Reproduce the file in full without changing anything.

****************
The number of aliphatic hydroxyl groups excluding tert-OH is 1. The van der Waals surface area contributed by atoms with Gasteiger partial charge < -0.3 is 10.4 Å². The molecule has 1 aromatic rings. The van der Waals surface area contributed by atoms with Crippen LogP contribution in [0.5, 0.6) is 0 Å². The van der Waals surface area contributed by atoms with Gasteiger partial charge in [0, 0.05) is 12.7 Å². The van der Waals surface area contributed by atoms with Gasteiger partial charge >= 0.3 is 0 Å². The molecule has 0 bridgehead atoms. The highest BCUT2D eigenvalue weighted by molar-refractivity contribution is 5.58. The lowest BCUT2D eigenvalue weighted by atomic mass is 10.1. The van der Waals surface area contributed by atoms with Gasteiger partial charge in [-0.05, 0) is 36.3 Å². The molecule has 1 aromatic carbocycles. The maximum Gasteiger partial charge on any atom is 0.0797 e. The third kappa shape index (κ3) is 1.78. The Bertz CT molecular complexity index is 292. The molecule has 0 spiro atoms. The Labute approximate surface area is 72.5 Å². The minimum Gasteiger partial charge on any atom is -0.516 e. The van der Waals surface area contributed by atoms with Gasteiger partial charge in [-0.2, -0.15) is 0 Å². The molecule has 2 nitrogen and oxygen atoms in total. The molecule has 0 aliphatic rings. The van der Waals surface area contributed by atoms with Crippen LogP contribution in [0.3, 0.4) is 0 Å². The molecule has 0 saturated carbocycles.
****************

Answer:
The number of aliphatic hydroxyl groups excluding tert-OH is 1. The van der Waals surface area contributed by atoms with Gasteiger partial charge < -0.3 is 10.4 Å². The molecule has 1 aromatic rings. The van der Waals surface area contributed by atoms with Crippen LogP contribution in [0.5, 0.6) is 0 Å². The van der Waals surface area contributed by atoms with Gasteiger partial charge in [0, 0.05) is 12.7 Å². The van der Waals surface area contributed by atoms with Gasteiger partial charge >= 0.3 is 0 Å². The molecule has 0 bridgehead atoms. The highest BCUT2D eigenvalue weighted by molar-refractivity contribution is 5.58. The lowest BCUT2D eigenvalue weighted by atomic mass is 10.1. The van der Waals surface area contributed by atoms with Gasteiger partial charge in [-0.05, 0) is 36.3 Å². The molecule has 1 aromatic carbocycles. The maximum Gasteiger partial charge on any atom is 0.0797 e. The third kappa shape index (κ3) is 1.78. The Bertz CT molecular complexity index is 292. The molecule has 0 spiro atoms. The Labute approximate surface area is 72.5 Å². The minimum Gasteiger partial charge on any atom is -0.516 e. The van der Waals surface area contributed by atoms with Gasteiger partial charge in [-0.2, -0.15) is 0 Å². The molecule has 2 nitrogen and oxygen atoms in total. The molecule has 0 aliphatic rings. The van der Waals surface area contributed by atoms with Crippen LogP contribution in [0.3, 0.4) is 0 Å². The molecule has 0 saturated carbocycles.